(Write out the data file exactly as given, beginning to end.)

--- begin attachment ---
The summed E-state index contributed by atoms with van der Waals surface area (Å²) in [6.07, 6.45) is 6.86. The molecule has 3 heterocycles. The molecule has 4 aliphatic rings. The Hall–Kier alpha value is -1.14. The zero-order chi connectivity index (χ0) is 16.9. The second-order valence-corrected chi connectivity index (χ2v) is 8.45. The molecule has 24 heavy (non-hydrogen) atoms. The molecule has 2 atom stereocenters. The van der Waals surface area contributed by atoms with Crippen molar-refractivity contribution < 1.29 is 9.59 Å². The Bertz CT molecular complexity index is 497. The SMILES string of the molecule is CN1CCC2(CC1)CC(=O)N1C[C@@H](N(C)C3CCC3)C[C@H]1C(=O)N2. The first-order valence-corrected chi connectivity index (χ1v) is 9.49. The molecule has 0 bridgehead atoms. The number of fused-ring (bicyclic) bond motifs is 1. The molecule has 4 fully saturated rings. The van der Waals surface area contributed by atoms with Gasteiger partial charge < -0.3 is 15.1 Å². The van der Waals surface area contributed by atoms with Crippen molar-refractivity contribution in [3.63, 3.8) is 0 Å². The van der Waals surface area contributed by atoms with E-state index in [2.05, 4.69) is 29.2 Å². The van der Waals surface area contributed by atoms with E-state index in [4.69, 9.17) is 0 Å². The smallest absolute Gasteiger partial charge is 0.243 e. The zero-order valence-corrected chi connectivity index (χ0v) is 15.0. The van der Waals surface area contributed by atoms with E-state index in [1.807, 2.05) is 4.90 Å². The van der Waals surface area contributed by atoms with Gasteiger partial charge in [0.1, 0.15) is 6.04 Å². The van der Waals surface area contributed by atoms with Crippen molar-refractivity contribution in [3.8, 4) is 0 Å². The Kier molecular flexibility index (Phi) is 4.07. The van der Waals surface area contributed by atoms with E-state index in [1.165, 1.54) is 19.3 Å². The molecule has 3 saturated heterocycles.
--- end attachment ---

The summed E-state index contributed by atoms with van der Waals surface area (Å²) in [6.07, 6.45) is 6.86. The molecule has 3 heterocycles. The molecule has 4 aliphatic rings. The Hall–Kier alpha value is -1.14. The zero-order chi connectivity index (χ0) is 16.9. The second-order valence-corrected chi connectivity index (χ2v) is 8.45. The molecule has 24 heavy (non-hydrogen) atoms. The molecule has 2 atom stereocenters. The van der Waals surface area contributed by atoms with Crippen molar-refractivity contribution < 1.29 is 9.59 Å². The Bertz CT molecular complexity index is 497. The SMILES string of the molecule is CN1CCC2(CC1)CC(=O)N1C[C@@H](N(C)C3CCC3)C[C@H]1C(=O)N2. The first-order valence-corrected chi connectivity index (χ1v) is 9.49. The molecule has 0 bridgehead atoms. The number of fused-ring (bicyclic) bond motifs is 1. The molecule has 4 fully saturated rings. The van der Waals surface area contributed by atoms with Gasteiger partial charge < -0.3 is 15.1 Å². The van der Waals surface area contributed by atoms with Crippen molar-refractivity contribution in [3.63, 3.8) is 0 Å². The van der Waals surface area contributed by atoms with E-state index in [2.05, 4.69) is 29.2 Å². The van der Waals surface area contributed by atoms with E-state index in [4.69, 9.17) is 0 Å². The smallest absolute Gasteiger partial charge is 0.243 e. The zero-order valence-corrected chi connectivity index (χ0v) is 15.0. The van der Waals surface area contributed by atoms with E-state index in [1.807, 2.05) is 4.90 Å². The van der Waals surface area contributed by atoms with Gasteiger partial charge in [0.1, 0.15) is 6.04 Å². The van der Waals surface area contributed by atoms with Crippen molar-refractivity contribution in [3.8, 4) is 0 Å². The Kier molecular flexibility index (Phi) is 4.07. The van der Waals surface area contributed by atoms with E-state index in [1.165, 1.54) is 19.3 Å². The molecule has 3 saturated heterocycles.